In similar ways other cases cited by garnishee are not in point because the product in each case had been installed, all operations completed, and the job accepted by the owners. In New Amsterdam Casualty Co. v. Ellzey, 5 Cir., 240 F.2d 618, it was stipulated that installation of the window fan involved had been completed. Operations were completed in Kelly-Dempsey & Co. v. Century Indemnity Co., 10 Cir., 77 F.2d 85, where a dynamite cap exploded after the contractor had finished construction of a pipeline and had surrendered possession and control to the owner. Likewise, in Pan American Insurance Co. v. Cooper Butane Co., 157 Tex. 102, 300 S.W.2d 651, the court found that the work of replacing a leaky filter valve and filling a butane tank had been completed prior to an accident to persons working in a cistern who inhaled gas fumes which settled there before the repair was made. The case was distinguished from Lloyds Casualty Insurer v. McCrary, 149 Tex. 172, 229 S.W.2d 605, where the insured installed a gas system and left the premises knowing of a defective pressure gauge and with intent to return and repair the gauge. As in our case, the court held that the operation of installing the gas system was not completed and the insurer was liable on its policy. Berger Bros. Electric Motors v. New Amsterdam Casualty Co., 293 N.Y. 523, 58 N.E.2d 717, involved an accident due to defective workmanship in the installation of hatchery equipment, but it occurred after the installation was completed and the insurer was held not to be liable under its completed operations exclusion. In Crook v. Kalamazoo Sales and Service, 82 R.I. 387, 110 A.2d 266, the obvious distinction from our case is that the hazards exclusion contained a standard for determining an operation to be complete, in that "The occupancy of any portion of a building, or the use of any equipment or construction project for its intended purpose, shall be proof of the completion of such portion, equipment or project." 110 A.2d l. c. 268. In Butler v. United States Fidelity & Guaranty Co., 197 Tenn. 614, 277 S.W.2d 348, 350, 351, "(t)he declaration * * * alleges that the repairs which had already been completed were negligently made." Obviously the injury did not occur while work was being performed. In Baker v. Maryland Cas. Co., supra, insured cleaned a cesspool, poured acid into it, replaced its cover, and left the premises, considering the work completed. The customer sustained injury which resulted from negligent and careless replacement of the cesspool cover. In holding the operation completed the court said, "There can be no question that plaintiff abandoned operations on the * * * premises after she had satisfied herself * * * that no further operations on her part were required to complete the work which she had contracted to do * * *. The evidence * * * is undisputed. An accident occurring after that date would therefore not fall within the * * * contract of insurance." 56 A.2d l. c. 922. This, too, is consistent with our case. Finally, garnishee cites Clauss v. American Insurance Co., D.C.Pa., 214 F. Supp. 442, where operations were held completed when an accident occurred to a motorist driving on a boulevard at a point where plaintiff had crossed it in constructing a sewer. The policy defense was proper because the work had been accepted by the city prior to the accident.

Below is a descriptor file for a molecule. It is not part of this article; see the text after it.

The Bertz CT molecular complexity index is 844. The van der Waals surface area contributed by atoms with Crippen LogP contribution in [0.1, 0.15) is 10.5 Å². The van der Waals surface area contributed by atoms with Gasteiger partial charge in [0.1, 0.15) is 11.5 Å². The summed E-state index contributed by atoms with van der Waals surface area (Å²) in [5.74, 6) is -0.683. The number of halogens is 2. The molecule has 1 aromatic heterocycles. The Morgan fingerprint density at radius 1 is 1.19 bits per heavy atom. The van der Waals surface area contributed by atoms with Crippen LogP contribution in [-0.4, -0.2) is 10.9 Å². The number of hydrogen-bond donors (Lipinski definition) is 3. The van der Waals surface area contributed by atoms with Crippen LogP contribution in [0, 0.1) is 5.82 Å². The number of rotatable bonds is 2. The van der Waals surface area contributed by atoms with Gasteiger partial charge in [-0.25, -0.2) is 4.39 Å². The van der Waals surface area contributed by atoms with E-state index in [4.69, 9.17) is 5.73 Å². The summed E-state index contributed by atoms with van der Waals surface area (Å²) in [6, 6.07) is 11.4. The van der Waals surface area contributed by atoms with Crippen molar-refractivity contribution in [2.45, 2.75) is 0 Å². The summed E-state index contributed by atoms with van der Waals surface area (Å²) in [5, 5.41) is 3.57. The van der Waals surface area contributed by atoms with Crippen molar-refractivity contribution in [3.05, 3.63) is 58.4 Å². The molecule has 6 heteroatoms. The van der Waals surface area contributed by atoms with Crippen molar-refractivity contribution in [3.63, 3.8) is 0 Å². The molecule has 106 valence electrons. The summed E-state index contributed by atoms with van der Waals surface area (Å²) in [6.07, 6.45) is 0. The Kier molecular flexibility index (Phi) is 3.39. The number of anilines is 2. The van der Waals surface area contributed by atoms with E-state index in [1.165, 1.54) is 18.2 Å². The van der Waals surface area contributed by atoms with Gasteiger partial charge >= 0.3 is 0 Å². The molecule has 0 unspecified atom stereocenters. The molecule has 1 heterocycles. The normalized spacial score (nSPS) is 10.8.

As previously indicated, we reject garnishee's contention and conclude that plaintiff did make a case against garnishee because the undisputed evidence shows that the job of installing, adjusting and testing the revolving door was an incomplete operation at the time of plaintiff's accident, and the products hazard exclusion was therefore inoperative.

*239 In respect to insured's claim for attorneys' fees, additional facts are pertinent. The original litigation, Arnold v. Edelman, supra, was defended and appealed by Lumbermens Mutual Casualty Company under nonwaiver agreements made with the insured, Edelman-Lyon. While the appeal was pending plaintiff commenced this action. Garnishee, in its answers to interrogatories exhibited by plaintiff, denied responsibility for the judgment against Edelman-Lyon in a manner contemplated by the agreements. Edelman-Lyon employed counsel and filed a denial of garnishee's answer and asked for an adjudication that garnishee be held liable to plaintiff to the extent of the judgment and for attorney fees in connection with the garnishment proceeding. The trial court denied the request for attorneys' fees and in seeking review of the denial Edelman-Lyon requests additional fees in connection with this appeal.